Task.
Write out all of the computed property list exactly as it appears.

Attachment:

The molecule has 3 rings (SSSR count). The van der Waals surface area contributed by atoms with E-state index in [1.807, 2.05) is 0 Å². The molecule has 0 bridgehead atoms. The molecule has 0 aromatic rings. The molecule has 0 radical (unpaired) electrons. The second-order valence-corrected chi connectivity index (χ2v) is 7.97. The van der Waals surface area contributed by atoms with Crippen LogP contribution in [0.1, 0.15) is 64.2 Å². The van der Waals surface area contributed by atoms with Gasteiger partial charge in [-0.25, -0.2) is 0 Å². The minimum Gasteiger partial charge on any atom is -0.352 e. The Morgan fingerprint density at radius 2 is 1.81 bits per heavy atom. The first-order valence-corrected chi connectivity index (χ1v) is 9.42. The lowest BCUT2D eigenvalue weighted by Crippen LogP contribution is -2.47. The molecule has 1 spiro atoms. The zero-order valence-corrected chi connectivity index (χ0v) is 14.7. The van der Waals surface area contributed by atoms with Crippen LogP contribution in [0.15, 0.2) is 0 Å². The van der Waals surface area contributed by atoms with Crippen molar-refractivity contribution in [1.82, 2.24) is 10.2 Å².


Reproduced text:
The molecule has 3 rings (SSSR count). The van der Waals surface area contributed by atoms with E-state index in [1.807, 2.05) is 0 Å². The molecule has 0 bridgehead atoms. The molecule has 0 aromatic rings. The molecule has 0 radical (unpaired) electrons. The second-order valence-corrected chi connectivity index (χ2v) is 7.97. The van der Waals surface area contributed by atoms with Crippen LogP contribution in [0.1, 0.15) is 64.2 Å². The van der Waals surface area contributed by atoms with Gasteiger partial charge in [-0.25, -0.2) is 0 Å². The minimum Gasteiger partial charge on any atom is -0.352 e. The Morgan fingerprint density at radius 2 is 1.81 bits per heavy atom. The first-order valence-corrected chi connectivity index (χ1v) is 9.42. The lowest BCUT2D eigenvalue weighted by Crippen LogP contribution is -2.47. The molecule has 1 spiro atoms. The zero-order valence-corrected chi connectivity index (χ0v) is 14.7. The van der Waals surface area contributed by atoms with Crippen LogP contribution in [0.15, 0.2) is 0 Å². The van der Waals surface area contributed by atoms with Crippen molar-refractivity contribution in [1.82, 2.24) is 10.2 Å².